The 2016 season opener was painful to watch for Tampa Bay Storm head coach Lawrence Samuels.
Beginning the year against the cross-state rival Orlando Predators in front of close to 10,000 people at Amalie Arena, the Storm never led in the game, turned the ball over four times and couldn’t stop Orlando on any of the Predators’ nine possessions.
The Storm fell behind by 21 points at halftime. They came out of the break and promptly turned the ball over on their first two plays of the half, each turnover leading to an Orlando touchdown. In the 59th installment of the War on I-4, the Storm lost 76-25, the most lopsided result in the series’ history.
Viewing the drubbing during the next day’s video session wasn’t going to be any easier for Samuels to stomach.
As it turned out, the experience was more settling than sickening.
Samuels saw plenty of positives in defeat.
The offense moved the ball with ease at times but was rattled after failing early to punch the ball into the end zone from second and goal at the 1-yard line. The defense nearly came up with a critical, momentum-shifting turnover or two but couldn’t finish the play.
Tampa Bay’s wounds were mostly self-inflicted the video revealed.
“The score didn’t really dictate how well some of our guys played,” Samuels said. “We’ve just got to get everybody playing at a high level. I think that’s the key, but, overall, the effort was still there. We just had too many mistakes. We can’t turn the ball over that much. If we don’t turn the ball over and they don’t score on those two possessions right after halftime, we had a chance to get back in it.”
Mistakes made during the opener, Samuels anticipates, should be corrected by the time the Storm return to the field Saturday at Cleveland’s Quicken Loans Arena to play the Gladiators (7 p.m. kickoff) in Week 2 of the 18-Week AFL season.
“I think they saw a lot of things they did (on video) that we could have corrected,” Samuels said. “If we would have corrected it (at the time), it would have kept us in the game. I think we’re going to be a whole lot better this week moving forward because the guys actually saw their mistakes and now they’re ready to go out and execute at a high level.”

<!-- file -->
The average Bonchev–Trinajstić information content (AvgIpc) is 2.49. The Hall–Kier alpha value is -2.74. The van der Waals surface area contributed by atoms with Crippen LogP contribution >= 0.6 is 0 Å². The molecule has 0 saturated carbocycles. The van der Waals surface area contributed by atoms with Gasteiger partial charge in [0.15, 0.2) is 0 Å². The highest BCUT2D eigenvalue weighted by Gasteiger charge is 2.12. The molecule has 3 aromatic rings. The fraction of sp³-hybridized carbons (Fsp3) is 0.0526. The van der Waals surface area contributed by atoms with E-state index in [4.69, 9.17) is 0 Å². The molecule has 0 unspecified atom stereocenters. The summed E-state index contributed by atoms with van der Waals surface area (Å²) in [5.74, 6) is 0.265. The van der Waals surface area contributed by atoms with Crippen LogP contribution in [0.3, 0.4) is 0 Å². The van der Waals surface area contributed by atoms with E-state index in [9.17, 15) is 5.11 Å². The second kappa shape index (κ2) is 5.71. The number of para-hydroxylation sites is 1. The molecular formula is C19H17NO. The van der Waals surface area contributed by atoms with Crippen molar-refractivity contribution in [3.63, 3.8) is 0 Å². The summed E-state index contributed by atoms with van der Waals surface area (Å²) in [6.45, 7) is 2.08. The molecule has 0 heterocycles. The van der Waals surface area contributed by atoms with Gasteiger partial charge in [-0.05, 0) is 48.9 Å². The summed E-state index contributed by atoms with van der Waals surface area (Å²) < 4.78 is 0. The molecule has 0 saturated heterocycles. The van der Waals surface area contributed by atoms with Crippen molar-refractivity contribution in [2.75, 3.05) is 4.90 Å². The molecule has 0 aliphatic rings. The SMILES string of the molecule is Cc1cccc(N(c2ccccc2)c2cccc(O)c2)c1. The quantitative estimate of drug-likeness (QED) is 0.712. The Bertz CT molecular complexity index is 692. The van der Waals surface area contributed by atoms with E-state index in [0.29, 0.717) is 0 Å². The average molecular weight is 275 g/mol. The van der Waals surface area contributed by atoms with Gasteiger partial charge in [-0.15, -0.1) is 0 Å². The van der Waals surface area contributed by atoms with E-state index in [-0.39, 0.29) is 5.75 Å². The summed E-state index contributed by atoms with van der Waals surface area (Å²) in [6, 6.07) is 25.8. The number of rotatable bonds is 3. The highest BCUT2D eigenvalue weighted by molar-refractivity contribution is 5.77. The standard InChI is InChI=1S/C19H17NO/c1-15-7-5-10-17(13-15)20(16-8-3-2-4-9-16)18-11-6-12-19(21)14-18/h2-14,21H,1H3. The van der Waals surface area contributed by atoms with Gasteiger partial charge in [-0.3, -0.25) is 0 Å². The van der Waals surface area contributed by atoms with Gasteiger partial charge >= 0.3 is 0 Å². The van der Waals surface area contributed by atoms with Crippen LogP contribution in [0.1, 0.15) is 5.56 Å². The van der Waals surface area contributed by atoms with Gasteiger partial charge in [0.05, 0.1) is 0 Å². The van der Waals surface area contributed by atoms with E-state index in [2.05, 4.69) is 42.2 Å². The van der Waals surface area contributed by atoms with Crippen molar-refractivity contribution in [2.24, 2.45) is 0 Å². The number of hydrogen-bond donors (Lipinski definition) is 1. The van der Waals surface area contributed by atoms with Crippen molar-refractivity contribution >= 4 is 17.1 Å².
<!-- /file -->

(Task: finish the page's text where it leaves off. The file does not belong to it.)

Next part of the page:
The Storm have experience rebounding from tough Opening Nights.
Last season, they fell 60-44 to Cleveland in the opener at home and responded by flying across the country to Portland and knocking off the Thunder, a team that would go on to make the playoffs, in a hard-fought win.
Having gone through, in effect, a dress rehearsal last Friday – Tampa Bay didn’t play a preseason game and wasn’t able to practice indoor prior to the season opener – the Storm expect a similar leap from Week 1 to 2 this go-round too.
“The improvement comes from when you get to see yourself in an actual game and not practice,” Storm defensive lineman Dominie Pittman said. “You get to see where you made your mistakes at game speed, not practice speed. We’re going to be better because we had a chance to see ourselves through the mistakes and see the things that we can fix.”
Going on the road for the first time should improve cohesiveness as well. The Storm leave for Cleveland Friday morning and will spend the next 24-48 hours together as a group, the bonding translating into familiarity on the field.
“The guys keep the latches open on their doors so you pretty much go room to room and mingle with everybody and have team time,” Pittman said. “The guys play cards, hang out, go out to eat. I think it’s a good thing versus a home game when everybody’s with their families and doing their own thing, so this could be a good game to pick us up and get us on the road that we need to be on.”
And then, the Storm can finally hit delete on the season opener.